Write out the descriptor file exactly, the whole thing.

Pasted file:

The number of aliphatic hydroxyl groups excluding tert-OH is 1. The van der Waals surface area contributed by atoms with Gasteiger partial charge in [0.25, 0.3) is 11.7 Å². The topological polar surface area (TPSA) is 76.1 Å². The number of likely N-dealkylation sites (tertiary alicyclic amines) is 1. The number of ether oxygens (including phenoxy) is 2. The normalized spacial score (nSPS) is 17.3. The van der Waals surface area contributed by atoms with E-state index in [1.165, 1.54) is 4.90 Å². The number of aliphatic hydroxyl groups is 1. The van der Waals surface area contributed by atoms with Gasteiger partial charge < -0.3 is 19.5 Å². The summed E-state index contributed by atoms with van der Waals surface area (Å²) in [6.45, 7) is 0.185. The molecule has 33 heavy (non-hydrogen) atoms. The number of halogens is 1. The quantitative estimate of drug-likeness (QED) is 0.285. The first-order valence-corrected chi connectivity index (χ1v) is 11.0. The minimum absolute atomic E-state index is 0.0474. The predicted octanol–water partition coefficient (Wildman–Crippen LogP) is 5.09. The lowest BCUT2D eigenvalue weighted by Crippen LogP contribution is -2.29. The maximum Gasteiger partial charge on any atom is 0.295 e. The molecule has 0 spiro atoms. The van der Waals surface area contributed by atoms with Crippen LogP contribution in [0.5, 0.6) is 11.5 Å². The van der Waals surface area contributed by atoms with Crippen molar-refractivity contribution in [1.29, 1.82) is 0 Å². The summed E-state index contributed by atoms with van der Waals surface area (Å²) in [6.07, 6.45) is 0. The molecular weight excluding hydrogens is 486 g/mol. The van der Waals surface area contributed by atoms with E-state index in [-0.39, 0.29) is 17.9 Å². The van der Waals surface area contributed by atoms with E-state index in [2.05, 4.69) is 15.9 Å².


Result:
The number of aliphatic hydroxyl groups excluding tert-OH is 1. The van der Waals surface area contributed by atoms with Gasteiger partial charge in [0.25, 0.3) is 11.7 Å². The topological polar surface area (TPSA) is 76.1 Å². The number of likely N-dealkylation sites (tertiary alicyclic amines) is 1. The number of ether oxygens (including phenoxy) is 2. The normalized spacial score (nSPS) is 17.3. The van der Waals surface area contributed by atoms with E-state index in [1.165, 1.54) is 4.90 Å². The number of aliphatic hydroxyl groups is 1. The van der Waals surface area contributed by atoms with Gasteiger partial charge < -0.3 is 19.5 Å². The summed E-state index contributed by atoms with van der Waals surface area (Å²) in [6.45, 7) is 0.185. The molecule has 33 heavy (non-hydrogen) atoms. The number of halogens is 1. The quantitative estimate of drug-likeness (QED) is 0.285. The first-order valence-corrected chi connectivity index (χ1v) is 11.0. The minimum absolute atomic E-state index is 0.0474. The predicted octanol–water partition coefficient (Wildman–Crippen LogP) is 5.09. The lowest BCUT2D eigenvalue weighted by Crippen LogP contribution is -2.29. The maximum Gasteiger partial charge on any atom is 0.295 e. The molecule has 0 spiro atoms. The van der Waals surface area contributed by atoms with Crippen LogP contribution in [0.5, 0.6) is 11.5 Å². The van der Waals surface area contributed by atoms with Crippen molar-refractivity contribution in [1.29, 1.82) is 0 Å². The summed E-state index contributed by atoms with van der Waals surface area (Å²) in [6.07, 6.45) is 0. The molecular weight excluding hydrogens is 486 g/mol. The van der Waals surface area contributed by atoms with E-state index in [-0.39, 0.29) is 17.9 Å². The van der Waals surface area contributed by atoms with E-state index in [2.05, 4.69) is 15.9 Å².